Proof load testing supported by acoustic emission: an example of application
Document typeConference report
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The load testing method has considerable possibilities in bridges with the objective of their safety assessment. One type of load tests is proof load. Proof load testing is a full-scale and non-destructive examination of load-carrying capacity. Proof-load testing has been applied to various types of structure in many parts of the world. Originally, it provided a way to check the design assumptions and quality of construction. Later, it became an effective approach to assessing load-carrying capacity of existing structures. The aim of the proof load test is to discover hidden mechanisms of response that can not appear under “normal” levels of load, but that develop at higher ratios of load and may increase the bridge load capacity. For this reason, in such test, the load introduced in the bridge is relatively high and due to the risks of damaging the structure, this type of tests is restricted to bridges that have failed to pass the most advanced theoretical assessment or when such theoretical assessment is not possible due to the lack of bridge documentation. The objective of this test is to directly obtain the maximum allowable load in the bridge with a required safety level. Acoustic emission has been identified as a useful technique in the follow up of the loading process in proof load tests in order to stop the load increase before any damage can be inflicted to the bridge. In the paper the results of field-test of Barcza bridge, a three span concrete bridge made of pre-stressed pre-casted beams, are presented. Thanks to the AE signals it was possible to evaluate the cracking limits without introducing any significant damage to the girders.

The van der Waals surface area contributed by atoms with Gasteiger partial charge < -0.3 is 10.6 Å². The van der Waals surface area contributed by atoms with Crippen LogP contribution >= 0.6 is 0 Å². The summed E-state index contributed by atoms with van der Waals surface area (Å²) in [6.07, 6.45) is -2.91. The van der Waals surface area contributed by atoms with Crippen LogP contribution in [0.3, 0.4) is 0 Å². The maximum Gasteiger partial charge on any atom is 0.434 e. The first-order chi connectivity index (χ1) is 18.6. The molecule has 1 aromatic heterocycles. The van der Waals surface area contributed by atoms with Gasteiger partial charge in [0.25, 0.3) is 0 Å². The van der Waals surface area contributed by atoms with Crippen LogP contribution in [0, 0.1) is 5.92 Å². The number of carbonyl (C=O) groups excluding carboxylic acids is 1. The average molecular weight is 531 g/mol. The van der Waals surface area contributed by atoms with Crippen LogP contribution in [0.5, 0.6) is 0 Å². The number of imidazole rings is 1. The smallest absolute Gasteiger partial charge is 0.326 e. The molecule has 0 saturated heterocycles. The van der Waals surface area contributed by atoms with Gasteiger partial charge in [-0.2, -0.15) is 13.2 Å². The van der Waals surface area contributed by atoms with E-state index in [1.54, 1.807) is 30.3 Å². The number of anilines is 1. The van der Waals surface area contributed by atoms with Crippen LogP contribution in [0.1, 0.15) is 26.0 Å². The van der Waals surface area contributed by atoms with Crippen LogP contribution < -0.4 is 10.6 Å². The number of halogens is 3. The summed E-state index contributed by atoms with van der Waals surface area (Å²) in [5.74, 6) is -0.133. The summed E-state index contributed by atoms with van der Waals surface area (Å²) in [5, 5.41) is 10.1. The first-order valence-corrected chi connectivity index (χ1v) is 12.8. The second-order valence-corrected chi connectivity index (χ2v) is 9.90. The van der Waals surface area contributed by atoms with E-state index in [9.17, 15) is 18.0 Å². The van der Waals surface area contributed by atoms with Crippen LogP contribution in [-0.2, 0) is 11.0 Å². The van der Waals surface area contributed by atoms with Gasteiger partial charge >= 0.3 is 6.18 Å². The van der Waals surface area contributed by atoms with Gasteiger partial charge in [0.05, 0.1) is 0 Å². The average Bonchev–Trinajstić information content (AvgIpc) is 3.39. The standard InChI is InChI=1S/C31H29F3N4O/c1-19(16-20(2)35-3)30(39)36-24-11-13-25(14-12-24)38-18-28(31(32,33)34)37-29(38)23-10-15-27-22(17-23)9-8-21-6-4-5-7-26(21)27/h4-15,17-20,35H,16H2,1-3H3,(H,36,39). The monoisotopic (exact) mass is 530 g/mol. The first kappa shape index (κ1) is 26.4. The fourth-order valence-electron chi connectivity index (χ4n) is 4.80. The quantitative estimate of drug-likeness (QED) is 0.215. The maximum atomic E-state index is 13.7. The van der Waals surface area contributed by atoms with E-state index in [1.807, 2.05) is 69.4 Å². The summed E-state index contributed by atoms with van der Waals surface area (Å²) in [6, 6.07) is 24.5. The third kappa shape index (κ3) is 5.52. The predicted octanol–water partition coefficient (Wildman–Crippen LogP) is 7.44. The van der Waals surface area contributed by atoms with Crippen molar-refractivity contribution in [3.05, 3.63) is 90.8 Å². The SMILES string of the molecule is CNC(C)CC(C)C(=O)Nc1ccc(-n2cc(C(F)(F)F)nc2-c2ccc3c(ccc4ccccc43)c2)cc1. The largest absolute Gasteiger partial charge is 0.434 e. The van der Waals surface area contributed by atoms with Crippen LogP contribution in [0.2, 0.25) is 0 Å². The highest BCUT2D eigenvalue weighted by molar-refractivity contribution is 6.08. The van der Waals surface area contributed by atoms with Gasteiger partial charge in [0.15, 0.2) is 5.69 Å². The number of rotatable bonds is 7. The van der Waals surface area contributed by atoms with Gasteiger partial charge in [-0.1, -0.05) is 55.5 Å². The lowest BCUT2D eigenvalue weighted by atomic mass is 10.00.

CitationOlaszek, P.; Swit, G.; Casas, Joan R. Proof load testing supported by acoustic emission: an example of application. A: International IABMAS Conference on Bridge Maintenance, Safety and Management. "V International IABMAS Conference on Bridge Maintenance, Safety and Management". Philadelphia: CRC Press, 2010, p. 472-479.